The Boba Fett figure is nearly flawless. The 6-inch scale allows for detail you just can’t get in smaller scale. The paintjob is clean and gives the appearance of being well worn and subtle touches of battle scars. With about 15 points of articulation, he can be posed in any number of iconic stances and stands well balanced – with or without his jetpack.
The Boba Fett sculpt is the exact mold fans saw in the exclusive San Diego Comic Con and Celebration Europe Boba Fett with Han Solo In Carbonite. He comes accessorized with a rifle, small blaster and his jetpack. My only problem with this figure is the blasters are a little difficult to get into his hands – primarily the blaster rifle.
Boba Fett’s helmet does not come off, which is a compliment to the film mythology of the character. It’s also nice to see at this scale that Hasbro can sculpt and paint more detail into weapons. The blasters are firm, so there’s less chances for barrels to get bent, twisted and mangled when removing from the packaging – always hated displaying an action figure who’s pointing a bent blaster into the air.
These figures are well worth the $20 price tag and are even more stunning in person than what you’ve seen in pictures online. Has Wave 2 hit store shelves in your area yet? Are you seeing a fair amount of quantities of all figures?
If you’ve visited the Star Wars section of any retail store, then you’ve surely seen Star Wars Fighter Pods. There are dozens of small plastic characters that can be collected. The small, plastic figures are stout and cartoon in design, but sculpted in great detail.
The packages also come with plastic, sculpted pods which open up to fit the figures inside. The characters are meant to be fitted in the pods and used for a battle game. Players are able to choose which characters they wish to play with and re-create or invent battle scenarios with friends.
The point of the game is to knock your opponent out of a battle zone by spinning, rolling your pods – or by launching them from vehicles. The rules are not set in concrete and purposely so, because players are supposed to create their own rules of engagement.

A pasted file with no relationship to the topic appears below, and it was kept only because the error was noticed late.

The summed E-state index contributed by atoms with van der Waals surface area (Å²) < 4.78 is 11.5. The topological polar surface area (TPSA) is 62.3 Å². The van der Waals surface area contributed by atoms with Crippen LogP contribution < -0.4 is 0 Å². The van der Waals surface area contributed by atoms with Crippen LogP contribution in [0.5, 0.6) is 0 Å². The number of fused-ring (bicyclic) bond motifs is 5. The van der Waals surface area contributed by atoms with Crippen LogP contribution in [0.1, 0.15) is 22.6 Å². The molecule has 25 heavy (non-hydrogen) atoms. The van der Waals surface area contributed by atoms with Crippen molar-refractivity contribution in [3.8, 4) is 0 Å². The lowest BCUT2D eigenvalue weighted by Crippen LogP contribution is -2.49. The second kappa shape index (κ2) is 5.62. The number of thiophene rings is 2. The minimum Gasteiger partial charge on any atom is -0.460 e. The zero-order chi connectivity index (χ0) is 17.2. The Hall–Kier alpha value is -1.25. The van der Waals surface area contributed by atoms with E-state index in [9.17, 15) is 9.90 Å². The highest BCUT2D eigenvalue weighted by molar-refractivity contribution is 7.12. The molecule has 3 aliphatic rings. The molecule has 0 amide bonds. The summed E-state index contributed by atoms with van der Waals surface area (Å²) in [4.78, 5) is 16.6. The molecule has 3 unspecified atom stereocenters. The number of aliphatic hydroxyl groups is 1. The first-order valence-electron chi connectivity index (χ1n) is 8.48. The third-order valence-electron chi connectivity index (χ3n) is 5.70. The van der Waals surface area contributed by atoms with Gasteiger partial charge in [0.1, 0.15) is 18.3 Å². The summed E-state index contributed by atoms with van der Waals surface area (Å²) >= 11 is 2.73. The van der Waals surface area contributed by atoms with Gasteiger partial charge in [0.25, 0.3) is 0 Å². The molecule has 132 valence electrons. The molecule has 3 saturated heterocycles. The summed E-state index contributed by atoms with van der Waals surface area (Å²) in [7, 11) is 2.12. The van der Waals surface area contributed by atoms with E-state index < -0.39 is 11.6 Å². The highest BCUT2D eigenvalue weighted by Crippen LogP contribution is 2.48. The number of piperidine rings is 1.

The collection features three versions of Boba Fett. These versions include the bounty hunter fixed in two positions – two of which show him standing at ease with his blaster rifle in hand and the second pose is him ready to launch darts from his cufflinks.
The difference between two of the figures is Boba Fett’s armor. In one he wears his traditional green and gray armor, and on the second, he wears white prototype armor.
These micro-figures are reminiscent to me of the playsets released in the early 1990s, featuring helmets or faces of Star Wars characters that opened up to reveal miniature scenes from the movies. These toys were a result of the popularity of the Mighty Max and Polly Pocket toy lines and featured micro-figures of popular Star Wars characters.
The fighter pods are a great way for children to exercise their imagination. The beauty of this line is children don’t have to play with these figures through battling the pods, but can treat them in the same vain as action figures.
I’ll also add that retailers sell these pods in individual mystery packs. Each pack comes with two pods and two characters, but the catch is you never know what might be inside! This adds the same element of surprise as opening a pack of trading cards, with the mission of collecting the entire set.
The first line of Star Wars figures my generation was exposed to was Kenner’s Power of the Force 2 collection, which launched in 1995. I imagine I wasn’t the only one who played with these figures while watching the original trilogy on VHS.
The toy line was given the name Power of the Force 2, because it was meant to be a continuation of Kenner’s toy line from a decade prior, before they stopped production due to small demand for Star Wars action figures.
Kenner re-launched its Star Wars line to test the demand. George Lucas was preparing to release the Special Edition version of the original trilogy, sequels were being rumored and Star Wars was showing signs of reviving in popularity.
Boba Fett was one of the first nine toys that were produced from this line, although three variations made their way to the market. The only differences between the versions were the circle design on Boba Fett’s gloves: the figure had either full circles or half circles on both gloves or a circle on the right hand with nothing on the left.
The figure was accessorized with a removable cape, jet pack and a large blaster rifle. Like most of the other early additions to this line, Boba Fett was sculpted bulky and only has six points of articulation. However, that’s not unusual for action figures of that decade.